On December 18, 1843, the Bethel African Methodist Episcopal Church was incorporated. This was the first congregation established by African-Americans in Morris County. It is still active. The first site of the Church was located at 13 Spring Street and served as the only schoolhouse for colored children until 1870. The Church relocated to its present site at 59 Spring Street in 1874.
On January 5, 2009, five red lights were spotted in the Morristown area night skies. The event was a staged hoax using helium balloons and flares, but became nationally known as the Morristown UFO hoax.
According to the United States Census Bureau, Morristown had a total area of 3.026 square miles (7.839 km2), of which, 2.929 square miles (7.587 km2) of it is land and 0.097 square miles (0.252 km2) of it (3.22%) is water.
The downtown shopping and business district of Morristown is centered around a square park, known as the Morristown Green. It is a former market square from Morristown's colonial days.
There were 7,417 households, of which 22.7% had children under the age of 18 living with them, 31.1% were married couples living together, 12.0% had a female householder with no husband present, and 50.8% were non-families. 38.8% of all households were made up of individuals, and 9.5% had someone living alone who was 65 years of age or older. The average household size was 2.40 and the average family size was 3.13.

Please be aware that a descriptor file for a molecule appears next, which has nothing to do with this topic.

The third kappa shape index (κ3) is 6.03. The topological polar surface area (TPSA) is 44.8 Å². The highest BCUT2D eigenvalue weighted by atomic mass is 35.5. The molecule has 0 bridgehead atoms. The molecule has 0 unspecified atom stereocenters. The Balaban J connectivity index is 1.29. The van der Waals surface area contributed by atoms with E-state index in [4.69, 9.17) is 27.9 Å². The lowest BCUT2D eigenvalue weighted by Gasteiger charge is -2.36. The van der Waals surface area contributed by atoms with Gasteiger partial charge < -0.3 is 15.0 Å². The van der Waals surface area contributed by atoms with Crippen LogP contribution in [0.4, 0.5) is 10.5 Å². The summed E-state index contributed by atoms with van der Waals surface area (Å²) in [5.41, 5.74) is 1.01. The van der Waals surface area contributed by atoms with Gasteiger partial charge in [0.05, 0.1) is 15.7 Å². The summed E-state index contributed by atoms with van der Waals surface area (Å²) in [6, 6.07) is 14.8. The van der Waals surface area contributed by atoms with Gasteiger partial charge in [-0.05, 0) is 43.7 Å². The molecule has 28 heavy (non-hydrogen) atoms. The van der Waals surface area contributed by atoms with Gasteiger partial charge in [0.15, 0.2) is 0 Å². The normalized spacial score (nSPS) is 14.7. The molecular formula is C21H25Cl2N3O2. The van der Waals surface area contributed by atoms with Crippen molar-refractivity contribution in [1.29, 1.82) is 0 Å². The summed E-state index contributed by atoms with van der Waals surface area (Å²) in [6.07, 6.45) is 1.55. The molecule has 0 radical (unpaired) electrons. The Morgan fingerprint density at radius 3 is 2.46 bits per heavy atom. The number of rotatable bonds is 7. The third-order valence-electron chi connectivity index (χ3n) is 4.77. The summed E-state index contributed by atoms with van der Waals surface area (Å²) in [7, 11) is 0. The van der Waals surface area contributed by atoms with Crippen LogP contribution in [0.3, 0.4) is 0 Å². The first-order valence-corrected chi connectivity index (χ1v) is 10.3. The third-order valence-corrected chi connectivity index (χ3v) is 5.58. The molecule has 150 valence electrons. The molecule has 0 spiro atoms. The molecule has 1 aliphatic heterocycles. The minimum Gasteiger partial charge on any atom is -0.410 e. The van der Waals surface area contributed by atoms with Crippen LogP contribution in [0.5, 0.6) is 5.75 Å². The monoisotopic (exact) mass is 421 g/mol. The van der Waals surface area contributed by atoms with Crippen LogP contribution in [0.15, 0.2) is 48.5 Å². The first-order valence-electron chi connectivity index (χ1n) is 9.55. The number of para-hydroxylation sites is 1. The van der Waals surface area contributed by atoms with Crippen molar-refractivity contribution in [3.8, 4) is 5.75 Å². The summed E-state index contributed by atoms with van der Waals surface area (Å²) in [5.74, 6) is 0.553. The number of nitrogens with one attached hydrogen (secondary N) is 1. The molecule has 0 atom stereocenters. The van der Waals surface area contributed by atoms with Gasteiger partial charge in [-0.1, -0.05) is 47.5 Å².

In the town, 17.6% of the population were under the age of 18, 9.7% from 18 to 24, 38.4% from 25 to 44, 22.9% from 45 to 64, and 11.5% who were 65 years of age or older. The median age was 34.8 years. For every 100 females there were 104.5 males. For every 100 females age 18 and over, there were 106.1 males.
The Census Bureau's 2006-2010 American Community Survey showed that (in 2010 inflation-adjusted dollars) median household income was $64,279 (with a margin of error of +/- $5,628) and the median family income was $66,070 (+/- $3,638). Males had a median income of $51,242 (+/- $6,106) versus $44,315 (+/- $5,443) for females. The per capita income for the borough was $37,573 (+/- $2,286). About 10.2% of families and 9.5% of the population were below the poverty line, including 16.1% of those under age 18 and 8.8% of those age 65 or over.
9.8% of Morristown residents identified themselves as being of Colombian American ancestry in the 2000 Census, the eighth- highest percentage of the population of any municipality in the United States. 4.5% of Morristown residents identified themselves as being of Honduran American ancestry in the 2000 Census, the sixth-highest percentage of the population of any municipality in the United States.
There were 7,252 households out of which 22.5% had children under the age of 18 living with them, 34.4% were married couples living together, 12.0% had a female householder with no husband present, and 49.0% were non-families. 38.7% of all households were made up of individuals and 10.2% had someone living alone who was 65 years of age or older. The average household size was 2.43 and the average family size was 3.19.
In the town the population was spread out with 18.4% under the age of 18, 8.8% from 18 to 24, 40.4% from 25 to 44, 20.0% from 45 to 64, and 12.4% who were 65 years of age or older. The median age was 35 years. For every 100 females there were 100.6 males. For every 100 females age 18 and over, there were 99.7 males.